Skip to main content
  • Study protocol
  • Open access
  • Published:

Bright light therapy versus physical exercise to prevent co-morbid depression and obesity in adolescents and young adults with attention-deficit / hyperactivity disorder: study protocol for a randomized controlled trial



The risk for major depression and obesity is increased in adolescents and adults with attention-deficit / hyperactivity disorder (ADHD) and adolescent ADHD predicts adult depression and obesity. Non-pharmacological interventions to treat and prevent these co-morbidities are urgently needed. Bright light therapy (BLT) improves day–night rhythm and is an emerging therapy for major depression. Exercise intervention (EI) reduces obesity and improves depressive symptoms. To date, no randomized controlled trial (RCT) has been performed to establish feasibility and efficacy of these interventions targeting the prevention of co-morbid depression and obesity in ADHD. We hypothesize that the two manualized interventions in combination with mobile health-based monitoring and reinforcement will result in less depressive symptoms and obesity compared to treatment as usual in adolescents and young adults with ADHD.


This trial is a prospective, pilot phase-IIa, parallel-group RCT with three arms (two add-on treatment groups [BLT, EI] and one treatment as usual [TAU] control group). The primary outcome variable is change in the Inventory of Depressive Symptomatology total score (observer-blinded assessment) between baseline and ten weeks of intervention. This variable is analyzed with a mixed model for repeated measures approach investigating the treatment effect with respect to all three groups. A total of 330 participants with ADHD, aged 14 – < 30 years, will be screened at the four study centers. To establish effect sizes, the sample size was planned at the liberal significance level of α = 0.10 (two-sided) and the power of 1-β = 80% in order to find medium effects. Secondary outcomes measures including change in obesity, ADHD symptoms, general psychopathology, health-related quality of life, neurocognitive function, chronotype, and physical fitness are explored after the end of the intervention and at the 12-week follow-up.


This is the first pilot RCT on the use of BLT and EI in combination with mobile health-based monitoring and reinforcement targeting the prevention of co-morbid depression and obesity in adolescents and young adults with ADHD. If at least medium effects can be established with regard to the prevention of depressive symptoms and obesity, a larger scale confirmatory phase-III trial may be warranted.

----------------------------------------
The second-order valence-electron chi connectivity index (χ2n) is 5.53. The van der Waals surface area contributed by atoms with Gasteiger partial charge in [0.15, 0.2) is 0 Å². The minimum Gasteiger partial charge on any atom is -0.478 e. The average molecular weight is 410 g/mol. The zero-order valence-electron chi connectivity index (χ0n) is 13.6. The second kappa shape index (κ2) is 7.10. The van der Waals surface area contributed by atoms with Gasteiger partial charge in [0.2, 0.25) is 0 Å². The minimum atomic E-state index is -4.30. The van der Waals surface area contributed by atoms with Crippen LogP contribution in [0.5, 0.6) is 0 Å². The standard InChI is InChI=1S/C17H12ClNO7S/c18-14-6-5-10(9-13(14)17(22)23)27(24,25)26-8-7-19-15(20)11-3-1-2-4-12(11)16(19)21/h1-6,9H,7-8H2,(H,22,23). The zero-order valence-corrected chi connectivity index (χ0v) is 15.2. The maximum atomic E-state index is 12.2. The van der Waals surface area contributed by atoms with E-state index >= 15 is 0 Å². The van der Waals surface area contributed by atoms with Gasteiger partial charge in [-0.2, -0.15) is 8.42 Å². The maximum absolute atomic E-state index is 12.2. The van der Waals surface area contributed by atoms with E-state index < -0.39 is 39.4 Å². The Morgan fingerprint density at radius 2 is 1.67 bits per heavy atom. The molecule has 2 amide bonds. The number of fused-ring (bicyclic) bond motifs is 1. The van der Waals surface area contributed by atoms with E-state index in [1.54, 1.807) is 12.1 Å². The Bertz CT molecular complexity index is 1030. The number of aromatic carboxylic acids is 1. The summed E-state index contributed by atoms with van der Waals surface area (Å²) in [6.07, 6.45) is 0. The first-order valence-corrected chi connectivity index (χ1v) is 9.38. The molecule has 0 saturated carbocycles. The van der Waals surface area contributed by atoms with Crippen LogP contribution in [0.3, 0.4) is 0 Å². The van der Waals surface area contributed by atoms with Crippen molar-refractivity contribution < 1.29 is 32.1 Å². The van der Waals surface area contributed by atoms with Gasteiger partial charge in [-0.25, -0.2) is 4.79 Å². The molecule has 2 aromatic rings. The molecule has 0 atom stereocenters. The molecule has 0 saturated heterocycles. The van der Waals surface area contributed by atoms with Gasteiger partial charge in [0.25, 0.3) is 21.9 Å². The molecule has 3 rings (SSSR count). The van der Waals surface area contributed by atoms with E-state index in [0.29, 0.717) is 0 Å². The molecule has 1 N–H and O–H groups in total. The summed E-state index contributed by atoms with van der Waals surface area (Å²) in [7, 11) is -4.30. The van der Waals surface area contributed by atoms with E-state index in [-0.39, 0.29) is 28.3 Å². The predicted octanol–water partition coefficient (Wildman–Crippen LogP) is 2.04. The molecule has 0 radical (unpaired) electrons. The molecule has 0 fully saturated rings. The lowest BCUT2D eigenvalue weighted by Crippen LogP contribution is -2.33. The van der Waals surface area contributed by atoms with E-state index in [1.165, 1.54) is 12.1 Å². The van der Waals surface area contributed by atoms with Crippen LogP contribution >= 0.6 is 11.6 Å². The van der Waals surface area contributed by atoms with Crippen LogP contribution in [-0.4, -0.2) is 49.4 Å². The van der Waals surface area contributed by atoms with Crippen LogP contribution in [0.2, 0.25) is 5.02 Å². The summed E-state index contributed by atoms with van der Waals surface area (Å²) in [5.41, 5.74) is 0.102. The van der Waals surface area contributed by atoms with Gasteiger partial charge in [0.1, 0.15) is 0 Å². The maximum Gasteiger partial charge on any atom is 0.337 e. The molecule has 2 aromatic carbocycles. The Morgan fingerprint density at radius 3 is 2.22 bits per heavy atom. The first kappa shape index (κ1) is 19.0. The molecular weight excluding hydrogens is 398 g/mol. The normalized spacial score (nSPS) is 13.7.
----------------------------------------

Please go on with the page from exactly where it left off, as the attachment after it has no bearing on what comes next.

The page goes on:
Trial registration

German Clinical Trials Register, DRKS00011666. Registered on 9 February 2017., NCT03371810. Registered on 13 December 2017.

Peer Review reports


Attention-deficit / hyperactivity disorder (ADHD) is a neurodevelopmental disorder characterized by age-inappropriate hyperactivity, impulsivity, and inattention with onset in early childhood and a high rate of persistence into adulthood [1]. With a ~ 5% prevalence in childhood and ~ 3% in adulthood, ADHD is among the most common psychiatric disorders [2, 3]. Being a prevalent neurodevelopmental disorder with childhood onset, ADHD is also often the entry point into a trajectory defined by a high risk for co-morbid conditions. Co-morbidity is a hallmark of adult ADHD [4]: around 85% of adults with ADHD suffer from at least one co-morbid psychiatric disorder including, most often, mood (~ 60%), anxiety (~ 30%), substance use disorders (~ 45%), and personality disorders (~ 35%) [5]. Children and adolescents with ADHD are at high risk of developing these psychiatric conditions, specifically depression, when they reach adulthood [6, 7]. Furthermore, the prevalence of obesity, which is about 40% higher in children and adolescents with ADHD compared to individuals without ADHD, is further increased during adulthood (about 70% higher in adults with ADHD compared with individuals without ADHD) [8,9,10]. Thus, obesity—accompanied by an increased risk of metabolic syndrome and cardiovascular disease—can be regarded as an important somatic sequel of ADHD [11]. Co-morbid psychiatric and somatic conditions significantly increase disease burden leading to higher rates of detrimental outcomes on health (i.e. more than doubling mortality rates) and socioeconomic status [12]. Therefore, effective treatments of ADHD’s co-morbid disorders, specifically depression and obesity, are urgently needed. Moreover, prevention of these co-morbid conditions during the potentially sensitive phase of adolescence and young adulthood [6, 13] is of upmost importance.